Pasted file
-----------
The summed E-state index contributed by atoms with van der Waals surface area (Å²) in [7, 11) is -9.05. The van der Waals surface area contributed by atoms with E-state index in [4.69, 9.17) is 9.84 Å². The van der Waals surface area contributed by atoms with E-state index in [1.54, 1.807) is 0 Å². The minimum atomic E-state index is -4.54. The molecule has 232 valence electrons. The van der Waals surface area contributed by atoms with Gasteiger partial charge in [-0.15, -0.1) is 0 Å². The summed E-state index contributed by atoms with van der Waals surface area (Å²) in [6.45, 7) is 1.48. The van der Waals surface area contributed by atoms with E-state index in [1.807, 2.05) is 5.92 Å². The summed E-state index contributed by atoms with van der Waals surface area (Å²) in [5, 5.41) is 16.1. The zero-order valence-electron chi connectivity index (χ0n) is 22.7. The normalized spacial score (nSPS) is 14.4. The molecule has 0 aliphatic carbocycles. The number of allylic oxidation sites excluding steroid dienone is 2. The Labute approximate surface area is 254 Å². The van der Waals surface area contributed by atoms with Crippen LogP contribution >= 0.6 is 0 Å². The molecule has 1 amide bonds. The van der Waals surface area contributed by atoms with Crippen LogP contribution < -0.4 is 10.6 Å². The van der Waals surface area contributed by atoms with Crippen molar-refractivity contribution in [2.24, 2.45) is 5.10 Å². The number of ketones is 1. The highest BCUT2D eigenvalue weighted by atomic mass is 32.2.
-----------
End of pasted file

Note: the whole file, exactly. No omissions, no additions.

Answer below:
The summed E-state index contributed by atoms with van der Waals surface area (Å²) in [7, 11) is -9.05. The van der Waals surface area contributed by atoms with E-state index in [4.69, 9.17) is 9.84 Å². The van der Waals surface area contributed by atoms with E-state index in [1.54, 1.807) is 0 Å². The minimum atomic E-state index is -4.54. The molecule has 232 valence electrons. The van der Waals surface area contributed by atoms with Gasteiger partial charge in [-0.15, -0.1) is 0 Å². The summed E-state index contributed by atoms with van der Waals surface area (Å²) in [6.45, 7) is 1.48. The van der Waals surface area contributed by atoms with E-state index in [1.807, 2.05) is 5.92 Å². The summed E-state index contributed by atoms with van der Waals surface area (Å²) in [5, 5.41) is 16.1. The zero-order valence-electron chi connectivity index (χ0n) is 22.7. The normalized spacial score (nSPS) is 14.4. The molecule has 0 aliphatic carbocycles. The number of allylic oxidation sites excluding steroid dienone is 2. The Labute approximate surface area is 254 Å². The van der Waals surface area contributed by atoms with Crippen LogP contribution >= 0.6 is 0 Å². The molecule has 1 amide bonds. The van der Waals surface area contributed by atoms with Crippen LogP contribution < -0.4 is 10.6 Å². The van der Waals surface area contributed by atoms with Crippen molar-refractivity contribution in [2.24, 2.45) is 5.10 Å². The number of ketones is 1. The highest BCUT2D eigenvalue weighted by atomic mass is 32.2.